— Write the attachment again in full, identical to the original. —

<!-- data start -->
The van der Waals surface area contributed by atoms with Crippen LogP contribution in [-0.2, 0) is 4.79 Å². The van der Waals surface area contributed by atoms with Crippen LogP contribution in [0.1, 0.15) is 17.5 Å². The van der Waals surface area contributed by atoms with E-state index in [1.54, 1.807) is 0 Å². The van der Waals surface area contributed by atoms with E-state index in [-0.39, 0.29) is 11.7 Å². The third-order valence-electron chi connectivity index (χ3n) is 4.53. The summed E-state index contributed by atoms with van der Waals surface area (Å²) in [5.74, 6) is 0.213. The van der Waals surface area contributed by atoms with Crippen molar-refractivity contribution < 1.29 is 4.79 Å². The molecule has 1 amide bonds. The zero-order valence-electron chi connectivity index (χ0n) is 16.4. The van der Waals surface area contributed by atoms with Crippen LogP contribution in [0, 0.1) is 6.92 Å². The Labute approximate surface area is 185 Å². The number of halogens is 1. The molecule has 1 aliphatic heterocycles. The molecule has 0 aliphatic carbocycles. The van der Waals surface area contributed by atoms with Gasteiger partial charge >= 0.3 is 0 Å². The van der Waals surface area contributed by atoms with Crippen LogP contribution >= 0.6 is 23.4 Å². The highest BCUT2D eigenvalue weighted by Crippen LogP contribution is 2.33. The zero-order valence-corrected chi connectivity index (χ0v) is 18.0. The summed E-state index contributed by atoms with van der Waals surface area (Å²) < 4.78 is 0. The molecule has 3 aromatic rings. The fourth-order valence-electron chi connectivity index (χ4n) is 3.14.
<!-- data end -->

The van der Waals surface area contributed by atoms with Crippen LogP contribution in [-0.2, 0) is 4.79 Å². The van der Waals surface area contributed by atoms with Crippen LogP contribution in [0.1, 0.15) is 17.5 Å². The van der Waals surface area contributed by atoms with E-state index in [1.54, 1.807) is 0 Å². The van der Waals surface area contributed by atoms with E-state index in [-0.39, 0.29) is 11.7 Å². The third-order valence-electron chi connectivity index (χ3n) is 4.53. The summed E-state index contributed by atoms with van der Waals surface area (Å²) in [5.74, 6) is 0.213. The van der Waals surface area contributed by atoms with Crippen molar-refractivity contribution < 1.29 is 4.79 Å². The molecule has 1 amide bonds. The zero-order valence-electron chi connectivity index (χ0n) is 16.4. The van der Waals surface area contributed by atoms with Crippen LogP contribution in [0, 0.1) is 6.92 Å². The Labute approximate surface area is 185 Å². The number of halogens is 1. The molecule has 1 aliphatic heterocycles. The molecule has 0 aliphatic carbocycles. The van der Waals surface area contributed by atoms with Gasteiger partial charge >= 0.3 is 0 Å². The van der Waals surface area contributed by atoms with Crippen LogP contribution >= 0.6 is 23.4 Å². The highest BCUT2D eigenvalue weighted by Crippen LogP contribution is 2.33. The zero-order valence-corrected chi connectivity index (χ0v) is 18.0. The summed E-state index contributed by atoms with van der Waals surface area (Å²) < 4.78 is 0. The molecule has 3 aromatic rings. The fourth-order valence-electron chi connectivity index (χ4n) is 3.14.